LawProfs should "become informed" so as to be "effective" in the implementation of the blah-blah report, reduce the role of "status", and "support" the law school in its success? Sweet Lord, please don't break a sweat or anything, or get a hang nail while falling all over yourselves to implement change. The ISBA? Change tenure and hiring practices. Focus on the practical. Put actual practitioners on Law School committees and in the classroom. Done.
Topic Number 3: What about the Cost of Law School?
ABA: 1. Establish A Task Force or Commission With Appropriate Expertise to Examine and Recommend Reforms Regarding Law School Pricing and Financing. Issues Within the Scope of Such A Project Should Include:
a. Cost-Based Pricing by Law Schools
b. Discriminatory Pricing by Law Schools
c. Reliance on Loans to Finance Law School Education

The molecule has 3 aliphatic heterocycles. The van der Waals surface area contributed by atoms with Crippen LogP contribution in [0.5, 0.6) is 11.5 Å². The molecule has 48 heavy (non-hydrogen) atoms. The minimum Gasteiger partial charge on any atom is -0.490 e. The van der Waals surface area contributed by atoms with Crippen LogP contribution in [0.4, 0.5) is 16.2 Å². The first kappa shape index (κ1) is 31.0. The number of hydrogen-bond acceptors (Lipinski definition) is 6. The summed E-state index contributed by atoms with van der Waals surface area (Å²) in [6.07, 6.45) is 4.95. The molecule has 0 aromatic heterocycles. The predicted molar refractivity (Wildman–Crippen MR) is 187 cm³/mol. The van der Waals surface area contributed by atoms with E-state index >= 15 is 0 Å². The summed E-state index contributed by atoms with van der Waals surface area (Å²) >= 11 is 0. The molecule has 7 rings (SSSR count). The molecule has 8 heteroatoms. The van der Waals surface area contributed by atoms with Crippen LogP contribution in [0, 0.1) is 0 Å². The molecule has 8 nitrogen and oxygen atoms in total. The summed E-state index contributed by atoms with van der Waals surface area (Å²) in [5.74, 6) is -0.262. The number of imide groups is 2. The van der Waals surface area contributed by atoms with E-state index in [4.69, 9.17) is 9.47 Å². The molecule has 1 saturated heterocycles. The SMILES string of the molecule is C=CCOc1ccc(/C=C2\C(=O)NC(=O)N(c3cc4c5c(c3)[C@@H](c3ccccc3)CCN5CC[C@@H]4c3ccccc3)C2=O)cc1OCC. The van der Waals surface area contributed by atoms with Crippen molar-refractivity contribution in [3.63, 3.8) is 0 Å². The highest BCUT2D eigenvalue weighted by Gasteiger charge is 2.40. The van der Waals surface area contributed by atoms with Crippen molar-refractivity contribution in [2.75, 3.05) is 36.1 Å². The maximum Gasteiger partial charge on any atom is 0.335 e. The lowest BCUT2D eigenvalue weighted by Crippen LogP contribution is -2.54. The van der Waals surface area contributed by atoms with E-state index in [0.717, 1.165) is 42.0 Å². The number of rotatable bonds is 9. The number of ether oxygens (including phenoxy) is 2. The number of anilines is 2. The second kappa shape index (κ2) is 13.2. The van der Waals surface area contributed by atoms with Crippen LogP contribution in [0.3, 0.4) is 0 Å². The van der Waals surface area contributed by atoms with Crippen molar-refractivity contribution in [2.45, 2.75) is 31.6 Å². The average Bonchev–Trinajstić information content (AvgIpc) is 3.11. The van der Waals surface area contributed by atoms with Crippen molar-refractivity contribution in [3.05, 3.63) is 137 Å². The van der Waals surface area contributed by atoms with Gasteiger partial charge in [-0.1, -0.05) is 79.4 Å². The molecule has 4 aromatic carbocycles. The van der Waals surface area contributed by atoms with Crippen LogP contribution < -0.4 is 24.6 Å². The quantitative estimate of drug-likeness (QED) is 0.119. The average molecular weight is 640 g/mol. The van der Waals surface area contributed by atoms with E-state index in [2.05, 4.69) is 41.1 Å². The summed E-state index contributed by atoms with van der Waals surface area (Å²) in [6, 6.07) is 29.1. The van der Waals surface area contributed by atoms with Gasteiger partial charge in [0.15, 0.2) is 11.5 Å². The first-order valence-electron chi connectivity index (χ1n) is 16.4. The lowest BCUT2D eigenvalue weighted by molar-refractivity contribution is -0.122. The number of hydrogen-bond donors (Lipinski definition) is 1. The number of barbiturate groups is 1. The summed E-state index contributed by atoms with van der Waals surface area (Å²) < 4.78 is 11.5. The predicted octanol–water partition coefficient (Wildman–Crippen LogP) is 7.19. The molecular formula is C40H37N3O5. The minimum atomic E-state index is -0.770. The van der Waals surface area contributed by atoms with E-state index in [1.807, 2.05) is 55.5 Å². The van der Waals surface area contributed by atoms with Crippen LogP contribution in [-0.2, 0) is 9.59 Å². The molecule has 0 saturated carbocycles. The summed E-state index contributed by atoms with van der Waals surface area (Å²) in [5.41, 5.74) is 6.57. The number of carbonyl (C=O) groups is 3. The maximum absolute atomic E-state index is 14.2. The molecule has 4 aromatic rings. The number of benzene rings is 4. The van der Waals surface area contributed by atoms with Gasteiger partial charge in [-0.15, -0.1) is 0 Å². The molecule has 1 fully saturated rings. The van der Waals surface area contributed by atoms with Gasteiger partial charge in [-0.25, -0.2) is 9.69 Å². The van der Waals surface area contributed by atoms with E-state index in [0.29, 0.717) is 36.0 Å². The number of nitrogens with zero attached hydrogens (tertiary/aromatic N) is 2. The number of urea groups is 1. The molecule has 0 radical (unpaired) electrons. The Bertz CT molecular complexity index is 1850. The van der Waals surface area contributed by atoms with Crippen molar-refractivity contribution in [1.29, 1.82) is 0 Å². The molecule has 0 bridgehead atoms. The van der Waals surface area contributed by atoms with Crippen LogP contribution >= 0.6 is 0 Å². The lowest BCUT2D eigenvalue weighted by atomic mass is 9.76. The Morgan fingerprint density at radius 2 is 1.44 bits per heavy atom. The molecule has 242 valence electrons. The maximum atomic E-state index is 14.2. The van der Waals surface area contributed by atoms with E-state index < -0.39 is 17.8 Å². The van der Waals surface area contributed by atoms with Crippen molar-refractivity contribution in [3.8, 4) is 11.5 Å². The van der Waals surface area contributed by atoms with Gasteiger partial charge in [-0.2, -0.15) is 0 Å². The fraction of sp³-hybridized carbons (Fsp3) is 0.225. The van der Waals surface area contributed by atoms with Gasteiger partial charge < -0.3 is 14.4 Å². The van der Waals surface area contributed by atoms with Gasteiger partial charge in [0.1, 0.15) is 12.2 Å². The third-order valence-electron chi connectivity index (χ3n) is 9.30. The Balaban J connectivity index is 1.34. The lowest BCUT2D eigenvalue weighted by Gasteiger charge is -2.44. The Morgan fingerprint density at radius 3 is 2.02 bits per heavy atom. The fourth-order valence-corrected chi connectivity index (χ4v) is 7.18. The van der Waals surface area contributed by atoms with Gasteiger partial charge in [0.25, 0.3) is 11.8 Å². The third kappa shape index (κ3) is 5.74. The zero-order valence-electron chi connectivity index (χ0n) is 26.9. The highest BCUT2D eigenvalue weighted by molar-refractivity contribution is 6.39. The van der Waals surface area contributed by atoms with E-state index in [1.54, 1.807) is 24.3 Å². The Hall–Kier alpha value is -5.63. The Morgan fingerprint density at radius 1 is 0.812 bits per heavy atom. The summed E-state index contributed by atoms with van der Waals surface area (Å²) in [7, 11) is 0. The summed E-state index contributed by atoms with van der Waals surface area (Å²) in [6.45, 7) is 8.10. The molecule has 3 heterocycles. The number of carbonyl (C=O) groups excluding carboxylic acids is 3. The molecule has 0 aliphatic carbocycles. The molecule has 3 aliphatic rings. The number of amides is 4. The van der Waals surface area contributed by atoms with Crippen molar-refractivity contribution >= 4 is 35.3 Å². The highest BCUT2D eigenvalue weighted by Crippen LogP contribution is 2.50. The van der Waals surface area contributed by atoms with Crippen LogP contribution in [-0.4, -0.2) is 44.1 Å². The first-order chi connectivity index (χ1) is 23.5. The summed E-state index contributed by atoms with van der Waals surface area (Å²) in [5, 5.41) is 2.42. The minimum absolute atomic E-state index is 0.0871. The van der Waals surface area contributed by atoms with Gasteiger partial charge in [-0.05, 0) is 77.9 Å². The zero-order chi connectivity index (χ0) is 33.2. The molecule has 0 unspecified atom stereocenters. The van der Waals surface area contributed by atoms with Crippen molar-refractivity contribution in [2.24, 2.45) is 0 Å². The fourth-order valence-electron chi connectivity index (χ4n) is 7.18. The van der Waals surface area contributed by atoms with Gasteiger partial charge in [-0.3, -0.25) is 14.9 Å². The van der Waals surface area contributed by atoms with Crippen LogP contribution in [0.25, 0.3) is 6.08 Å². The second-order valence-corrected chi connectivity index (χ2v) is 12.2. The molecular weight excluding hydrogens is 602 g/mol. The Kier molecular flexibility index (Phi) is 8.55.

d. The Structure of the Current Loan Program for Financing Law School Education
2. Revise Standards, Interpretations, and Rules that Directly or Indirectly Raise the Cost of Delivering a J.D. Education Without Commensurately Contributing to the Goal of Ensuring that Law Schools Deliver a Quality Education.
3. Develop and Implement a Plan for Reducing the Cost and Limiting Increases in the Cost of Delivering the J.D. Education, and Continually Assess and Improve the Plan.
ISBA 1. Place Reasonable Limits on the Amounts Law Students Can Borrow
2. Impose Outcome-Based Requirements on Law Schools for Federal Student Loan Eligibility
3. Reallocate the Funds Available Through Loan Forgiveness Programs
So, in other words, the ABA thinks we need a Task Force to mumble-mumble about costs, while the ISBA says "lower costs and demand accountability." Nice.